Hang Gliding and Smartphone Usage
Zero to 5000 feet in 3 steps! With any type of flight, you must log your times and locations for upgrades to your license. With all the flight log programs, you’ll have to look at each one and see which you might like to use. One of the one I use is real basic but it allows you to connect to your existing Palm Address Book to log your flying buddies. The really nice feature of these programs is that it allows you to see all the flights you’ve taken from a particular location, or all flights you have had in the last year where you broke 10,000 feet. It also allows you to analysis where you might seem to be having your best flights from. (This way, if you’re feeling down, just go back to the place where you keep having your best flights, and you are almost guarantied to have a great day)! Most of these programs are for private pilot and beyond flight logging. But they work really well for Hang Gliding, Paragliding, or any other type of sport flying. The last time I was PIC (Pilot In Command) of a motorized aircraft was a C172 in 1987, this was the year I found Hang Gliding, and I’ve never looked back!
Timing of each flight is important. The clock programs usually have a stopwatch feature, they will either allow for counting up or down depending on what you want. Some of the flight log programs also have this feature. With the flight log programs, when you stop the clock, it automatically adds it to the flight log. You can always edit it later if you let the time run too long.
Another nice thing about using the clock programs is that you should be able to time more than one thing at a time. Most clock programs will allow you to name your timers. This will allow you to time yourself along with 3 or 4 of your flying buddies. You can even set all the timers to start simultaneously. So after you’ve named them, just one click and they all start. The only problem with this is you almost have to land first to be able to stop the timers for your buddies. I’ve dropped my Smartphone quiet a few times, but that’s only from about 4 to 5 feet at most, and so far, it’s survived each drop. I don’t think any Smartphone out there was meant to survive a 7000-foot drop. (I haven’t tried this yet)! I don’t suggest you try it either. I have a funny, non-fuzzy feeling it won’t make it.
The ParaPhone: I have tried to design a small parachute for my Smartphone. But I haven’t yet had the guts to actually give it a try. I guess I’m just chicken! I would also need a beacon of some kind to locate the phone in the middle of the woods, or where ever it lands after leaving the comfort of my Hang Glider harness. More on this later – watch http://www.robertlett.com for updates.
Most of the pilots use Amatuer radio’s to communicate with one another. I’m just waiting on the day where my Smartphone will incorporate at least the 2 meter and 7cm Amatuer bands. And a 1KHz to 1GHz scanner would also be nice! I’m still waiting.
The flight logs will also hold any notes you would like to make about another pilot. With mine, I keep radio information on each pilot I fly with. Some use HAM radio and others use Hang Gliding specific radios which are in the 151MHz band. This way I know which radio to carry with me so I can be on the same frequency.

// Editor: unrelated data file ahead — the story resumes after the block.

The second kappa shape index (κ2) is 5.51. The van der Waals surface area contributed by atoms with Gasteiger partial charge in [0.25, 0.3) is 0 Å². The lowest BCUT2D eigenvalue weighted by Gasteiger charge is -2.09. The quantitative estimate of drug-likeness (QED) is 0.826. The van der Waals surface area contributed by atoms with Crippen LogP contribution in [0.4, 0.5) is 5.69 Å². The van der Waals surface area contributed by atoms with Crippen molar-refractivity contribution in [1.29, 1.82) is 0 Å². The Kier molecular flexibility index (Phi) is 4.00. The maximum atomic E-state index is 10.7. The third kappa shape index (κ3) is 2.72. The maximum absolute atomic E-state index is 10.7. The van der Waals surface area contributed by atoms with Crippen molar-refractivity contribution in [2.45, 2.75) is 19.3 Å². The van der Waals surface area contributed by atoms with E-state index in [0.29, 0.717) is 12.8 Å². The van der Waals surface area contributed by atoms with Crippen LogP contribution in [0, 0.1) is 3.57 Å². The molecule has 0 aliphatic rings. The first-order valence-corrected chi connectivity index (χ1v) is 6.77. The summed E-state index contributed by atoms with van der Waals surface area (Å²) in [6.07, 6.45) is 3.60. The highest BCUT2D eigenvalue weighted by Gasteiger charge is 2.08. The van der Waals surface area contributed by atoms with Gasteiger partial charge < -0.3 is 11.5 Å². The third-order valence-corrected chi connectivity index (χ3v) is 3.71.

Some of the more advanced flight decks with incorporated GPS will give the entire flight history of the last 10 flights. This data is easiely sent to your computer for future use. With programs such as DocsToGo or MiniCalc/Chart you can view all your past flights from a particular site graphically. The software outputs a comma delimited file that can be imported to a spreedsheet program. As long as the spreedsheet program has charting capabilities, you can view the graphs created from previous flights. Which is nice to get a graph chart on your average flight times, site altitude, flight track, and distance. Now when you are traveling, you just pull up the next location, and your flight trends are right there in the palm of your hand along with all the people you met at that location. And all the contact information you might need.
These GPS flightdeck units will usually have the following display capable:
Time of day
Speed over ground
Diff. speed between TAS and groundspeed
Altitude over destination
Distance to destination
Direction to best climb in vicinity
Altimeter 2 (relative)
Altimeter 3 (cumulated altitude)
Barometric pressure (HPa/in Hg)
Glide ratio (through air, over ground, to waypoint)
You can check them out at: http://www.flytec.com
I’ve gone to a few new spots that I was planning to skip. And had to go online and search for contacts to call for site permissions. I would just do this while sitting next the fire at the camp site the night before showing up. Then, when I was getting close to the new site, just give them a call and pickup all the information I need. By the time I arrived at the site, everyone was ready for me. I knew what frequencies they used. What their procedures were and where to sign in. And of course, sign a waiver if need be. (People always worry about you crashing or something)!? Usually, before hitting the sack and the camp ground the night before, I email ahead to my contact list at the original site, just to let them know I might be a few days behind. (Something about this sport makes people paranoid when you don’t call when plans change. I have no idea why! I’ve been chewed-out by someone I didn’t even know, for not checking in with them).
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